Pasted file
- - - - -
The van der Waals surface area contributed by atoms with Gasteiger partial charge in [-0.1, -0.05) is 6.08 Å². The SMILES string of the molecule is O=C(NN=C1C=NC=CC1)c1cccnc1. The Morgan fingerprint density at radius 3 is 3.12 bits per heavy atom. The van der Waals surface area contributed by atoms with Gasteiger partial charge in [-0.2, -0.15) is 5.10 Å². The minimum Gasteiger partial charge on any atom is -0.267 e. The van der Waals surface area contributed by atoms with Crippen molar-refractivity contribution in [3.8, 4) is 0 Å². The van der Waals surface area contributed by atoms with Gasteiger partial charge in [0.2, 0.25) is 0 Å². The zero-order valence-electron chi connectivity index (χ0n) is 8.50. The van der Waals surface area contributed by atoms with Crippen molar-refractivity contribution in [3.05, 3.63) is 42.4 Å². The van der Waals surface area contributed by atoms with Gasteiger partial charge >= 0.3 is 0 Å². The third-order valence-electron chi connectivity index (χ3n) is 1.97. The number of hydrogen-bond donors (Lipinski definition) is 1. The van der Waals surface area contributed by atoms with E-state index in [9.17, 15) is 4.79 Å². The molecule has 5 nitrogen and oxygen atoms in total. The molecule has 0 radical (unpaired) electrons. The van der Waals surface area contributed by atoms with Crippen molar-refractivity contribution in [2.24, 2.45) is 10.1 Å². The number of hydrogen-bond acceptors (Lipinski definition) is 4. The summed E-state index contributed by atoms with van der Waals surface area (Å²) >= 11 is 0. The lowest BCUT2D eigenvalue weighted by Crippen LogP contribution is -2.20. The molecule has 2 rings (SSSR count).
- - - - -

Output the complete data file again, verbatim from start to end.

The van der Waals surface area contributed by atoms with Gasteiger partial charge in [-0.1, -0.05) is 6.08 Å². The SMILES string of the molecule is O=C(NN=C1C=NC=CC1)c1cccnc1. The Morgan fingerprint density at radius 3 is 3.12 bits per heavy atom. The van der Waals surface area contributed by atoms with Gasteiger partial charge in [-0.2, -0.15) is 5.10 Å². The minimum Gasteiger partial charge on any atom is -0.267 e. The van der Waals surface area contributed by atoms with Crippen molar-refractivity contribution in [3.8, 4) is 0 Å². The van der Waals surface area contributed by atoms with Gasteiger partial charge in [0.2, 0.25) is 0 Å². The zero-order valence-electron chi connectivity index (χ0n) is 8.50. The van der Waals surface area contributed by atoms with Crippen molar-refractivity contribution in [3.05, 3.63) is 42.4 Å². The van der Waals surface area contributed by atoms with Gasteiger partial charge >= 0.3 is 0 Å². The third-order valence-electron chi connectivity index (χ3n) is 1.97. The number of hydrogen-bond donors (Lipinski definition) is 1. The van der Waals surface area contributed by atoms with E-state index in [9.17, 15) is 4.79 Å². The molecule has 5 nitrogen and oxygen atoms in total. The molecule has 0 radical (unpaired) electrons. The van der Waals surface area contributed by atoms with Crippen molar-refractivity contribution in [2.24, 2.45) is 10.1 Å². The number of hydrogen-bond acceptors (Lipinski definition) is 4. The summed E-state index contributed by atoms with van der Waals surface area (Å²) >= 11 is 0. The lowest BCUT2D eigenvalue weighted by Crippen LogP contribution is -2.20. The molecule has 2 rings (SSSR count).